Experts Weigh In: The First 10 Pages

We hear it often: As a writer, you have to grab them right off the bat. In the first 5, 7, 10 pages. No one is going to read until the big reveal on page 90 (or page 55 in the case of a 1-hour pilot) if you didn’t grab them and keep them reading from the very first page. Those first 10 pages of your script can effectively mean make-or-break for your work.

The truth of the matter is that there is no secret – no exact formula that will, time after time, stay tried and true. For more insight on the topic, I turned to my friends who work every day in the construction and exploration of story, in the hopes of getting insights and wisdom from them. I asked:


Here is what they told me:

Jen Grisanti, one of the industry’s leading consultants and an instructor at NBC’s Writers on the Verge said:

“The first 10 pages or less is what sets up the story. They are very significant to whether the story will work.  If the set up isn’t strong, you lose your audience. In the first 10 pages, I like the following to be established – the establishment of the world, the personal dilemma of the central character (sets up internal stakes), the trigger or inciting incident that launches them into action, set up of external stakes and the theme stated.”

When I asked Tawnya Bhattacharya, a working writer and founder of Script Anatomy, a television writing school in Los Angeles and online, as well as an instructor for the Disney/ABC Writing Program, that same question, she said:

“Other than making sure the writing is GREAT — (clean, clear, and moves on the page. Has a specific tone. A strong voice. Visual. No typos…), I don’t subscribe to a singular way of making the first ten pages stand out. It might be that the writer draws in the reader with lyrical writing or a specific tone or visuals… or it might be a shocking scene or set-piece, or a funny scene… it could be a scene with snappy dialogue or none at all. I’ve seen great scripts begin by hitting the ground running and others slowly lure you in. A story needs to unfold the way it needs to… so to say “make sure you grab them in the first few pages with an edgy, shocking moment” might do that particular story a disservice.”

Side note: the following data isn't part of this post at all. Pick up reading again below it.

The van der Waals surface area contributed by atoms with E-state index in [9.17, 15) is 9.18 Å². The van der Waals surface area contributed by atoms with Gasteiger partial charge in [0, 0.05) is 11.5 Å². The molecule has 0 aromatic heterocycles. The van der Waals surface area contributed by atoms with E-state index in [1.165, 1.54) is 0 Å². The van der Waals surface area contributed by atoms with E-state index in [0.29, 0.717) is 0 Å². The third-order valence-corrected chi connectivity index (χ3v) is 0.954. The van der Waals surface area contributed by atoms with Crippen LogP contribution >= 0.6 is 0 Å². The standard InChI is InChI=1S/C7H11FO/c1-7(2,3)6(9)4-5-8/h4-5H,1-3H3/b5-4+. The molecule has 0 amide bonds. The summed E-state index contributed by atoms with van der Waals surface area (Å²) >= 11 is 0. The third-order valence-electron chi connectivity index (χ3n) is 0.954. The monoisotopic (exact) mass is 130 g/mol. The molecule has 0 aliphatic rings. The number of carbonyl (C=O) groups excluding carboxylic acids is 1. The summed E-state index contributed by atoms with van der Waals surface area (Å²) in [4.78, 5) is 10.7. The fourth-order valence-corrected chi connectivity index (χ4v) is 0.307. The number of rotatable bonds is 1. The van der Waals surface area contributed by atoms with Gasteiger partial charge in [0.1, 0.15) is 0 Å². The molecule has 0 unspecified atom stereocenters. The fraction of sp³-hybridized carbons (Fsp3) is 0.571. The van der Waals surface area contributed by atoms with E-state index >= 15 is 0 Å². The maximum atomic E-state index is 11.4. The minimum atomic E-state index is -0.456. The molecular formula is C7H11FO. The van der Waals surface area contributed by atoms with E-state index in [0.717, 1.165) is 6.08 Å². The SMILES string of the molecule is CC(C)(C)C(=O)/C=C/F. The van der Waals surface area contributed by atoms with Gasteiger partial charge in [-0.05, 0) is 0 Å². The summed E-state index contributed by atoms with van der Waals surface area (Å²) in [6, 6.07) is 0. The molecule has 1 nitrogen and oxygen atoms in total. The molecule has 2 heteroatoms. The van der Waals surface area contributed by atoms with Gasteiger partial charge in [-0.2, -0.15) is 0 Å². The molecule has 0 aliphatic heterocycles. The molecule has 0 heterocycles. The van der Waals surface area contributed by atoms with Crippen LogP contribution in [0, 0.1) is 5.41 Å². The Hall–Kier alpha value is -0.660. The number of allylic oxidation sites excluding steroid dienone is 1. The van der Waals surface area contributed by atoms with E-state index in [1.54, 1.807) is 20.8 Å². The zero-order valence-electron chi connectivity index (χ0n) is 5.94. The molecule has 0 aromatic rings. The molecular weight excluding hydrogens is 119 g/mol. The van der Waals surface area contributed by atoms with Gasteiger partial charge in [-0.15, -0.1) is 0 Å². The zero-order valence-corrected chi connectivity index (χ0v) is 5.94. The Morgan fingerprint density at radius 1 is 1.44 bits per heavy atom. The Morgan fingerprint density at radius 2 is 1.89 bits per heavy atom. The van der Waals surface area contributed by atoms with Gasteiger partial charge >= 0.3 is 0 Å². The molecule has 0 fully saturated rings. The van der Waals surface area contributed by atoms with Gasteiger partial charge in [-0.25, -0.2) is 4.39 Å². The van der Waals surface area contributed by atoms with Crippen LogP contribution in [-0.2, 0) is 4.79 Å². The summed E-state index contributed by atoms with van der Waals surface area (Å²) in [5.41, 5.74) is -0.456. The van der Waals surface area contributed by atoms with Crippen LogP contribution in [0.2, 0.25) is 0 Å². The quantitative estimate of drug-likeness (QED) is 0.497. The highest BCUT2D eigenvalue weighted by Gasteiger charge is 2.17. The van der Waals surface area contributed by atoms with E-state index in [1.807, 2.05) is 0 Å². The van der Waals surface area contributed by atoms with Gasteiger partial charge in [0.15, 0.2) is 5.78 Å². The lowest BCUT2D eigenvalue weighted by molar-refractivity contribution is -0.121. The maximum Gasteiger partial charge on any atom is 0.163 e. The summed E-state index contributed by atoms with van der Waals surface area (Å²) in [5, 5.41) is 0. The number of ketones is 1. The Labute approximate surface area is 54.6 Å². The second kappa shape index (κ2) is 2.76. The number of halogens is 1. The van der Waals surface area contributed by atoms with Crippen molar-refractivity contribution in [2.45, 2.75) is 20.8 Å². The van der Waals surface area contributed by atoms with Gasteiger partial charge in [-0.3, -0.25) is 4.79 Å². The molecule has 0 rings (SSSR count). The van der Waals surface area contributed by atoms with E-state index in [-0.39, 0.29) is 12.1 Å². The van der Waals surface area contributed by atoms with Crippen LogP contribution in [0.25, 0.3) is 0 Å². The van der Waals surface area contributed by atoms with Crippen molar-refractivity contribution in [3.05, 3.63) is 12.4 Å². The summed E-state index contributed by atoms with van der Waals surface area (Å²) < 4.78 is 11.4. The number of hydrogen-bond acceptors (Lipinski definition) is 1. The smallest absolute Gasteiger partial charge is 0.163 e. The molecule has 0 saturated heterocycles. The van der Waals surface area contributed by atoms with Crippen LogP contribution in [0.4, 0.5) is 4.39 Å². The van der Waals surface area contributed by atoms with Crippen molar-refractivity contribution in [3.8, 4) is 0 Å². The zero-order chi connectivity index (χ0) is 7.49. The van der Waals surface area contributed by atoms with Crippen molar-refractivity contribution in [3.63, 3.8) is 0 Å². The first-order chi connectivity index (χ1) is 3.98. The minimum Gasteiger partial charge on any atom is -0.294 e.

Screenwriting consultant Ruth Atkinson, who works with Film Independence and Sundance Labs, as well as consults, said this of the first 10 pages:

“Get to the f***ing story!!! Too many scripts take forever to get going. Open with something that hooks the reader by getting them curious and asking questions about what’s next. Not in a head scratching way of what the heck is going on but one of genuine engagement about what’s going to happen next. A unique world will always draw me in as will unexpected choices.” 

Sought after reader Andrew Hilton, who reads under the banner Screenplay Mechanic, told me:

“This is akin to the first 10 minutes of a first date. It’s essential to make a great impression on two fronts: the story and the execution. Any reader will first and foremost want their attention to be grabbed. Beyond that, they’ll judge the style, the writer’s “voice,” and they’ll be getting a feel for the genre and tone. If the story isn’t compelling, the writer’s voice isn’t interesting, or it’s unclear where the narrative is headed, most producers or execs will stop reading and reach for the next script in the pile.”